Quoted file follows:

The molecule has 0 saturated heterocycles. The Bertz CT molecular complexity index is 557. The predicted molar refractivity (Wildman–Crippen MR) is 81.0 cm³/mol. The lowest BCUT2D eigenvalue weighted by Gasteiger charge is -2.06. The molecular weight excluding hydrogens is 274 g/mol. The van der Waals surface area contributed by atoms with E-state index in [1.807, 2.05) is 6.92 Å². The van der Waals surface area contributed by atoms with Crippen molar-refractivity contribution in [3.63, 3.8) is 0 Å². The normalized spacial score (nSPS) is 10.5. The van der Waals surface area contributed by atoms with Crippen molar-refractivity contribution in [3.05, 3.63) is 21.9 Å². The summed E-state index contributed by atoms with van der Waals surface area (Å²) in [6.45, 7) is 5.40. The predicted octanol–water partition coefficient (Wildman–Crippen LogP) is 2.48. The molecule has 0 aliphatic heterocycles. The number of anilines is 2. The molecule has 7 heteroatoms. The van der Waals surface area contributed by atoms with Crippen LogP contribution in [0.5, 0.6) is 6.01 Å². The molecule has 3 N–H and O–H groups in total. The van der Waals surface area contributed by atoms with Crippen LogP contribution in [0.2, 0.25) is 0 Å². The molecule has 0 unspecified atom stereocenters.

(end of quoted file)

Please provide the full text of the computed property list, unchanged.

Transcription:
The molecule has 0 saturated heterocycles. The Bertz CT molecular complexity index is 557. The predicted molar refractivity (Wildman–Crippen MR) is 81.0 cm³/mol. The lowest BCUT2D eigenvalue weighted by Gasteiger charge is -2.06. The molecular weight excluding hydrogens is 274 g/mol. The van der Waals surface area contributed by atoms with E-state index in [1.807, 2.05) is 6.92 Å². The van der Waals surface area contributed by atoms with Crippen molar-refractivity contribution in [3.63, 3.8) is 0 Å². The normalized spacial score (nSPS) is 10.5. The van der Waals surface area contributed by atoms with Crippen molar-refractivity contribution in [3.05, 3.63) is 21.9 Å². The summed E-state index contributed by atoms with van der Waals surface area (Å²) in [6.45, 7) is 5.40. The predicted octanol–water partition coefficient (Wildman–Crippen LogP) is 2.48. The molecule has 0 aliphatic heterocycles. The number of anilines is 2. The molecule has 7 heteroatoms. The van der Waals surface area contributed by atoms with Crippen LogP contribution in [0.5, 0.6) is 6.01 Å². The molecule has 3 N–H and O–H groups in total. The van der Waals surface area contributed by atoms with Crippen LogP contribution in [0.2, 0.25) is 0 Å². The molecule has 0 unspecified atom stereocenters.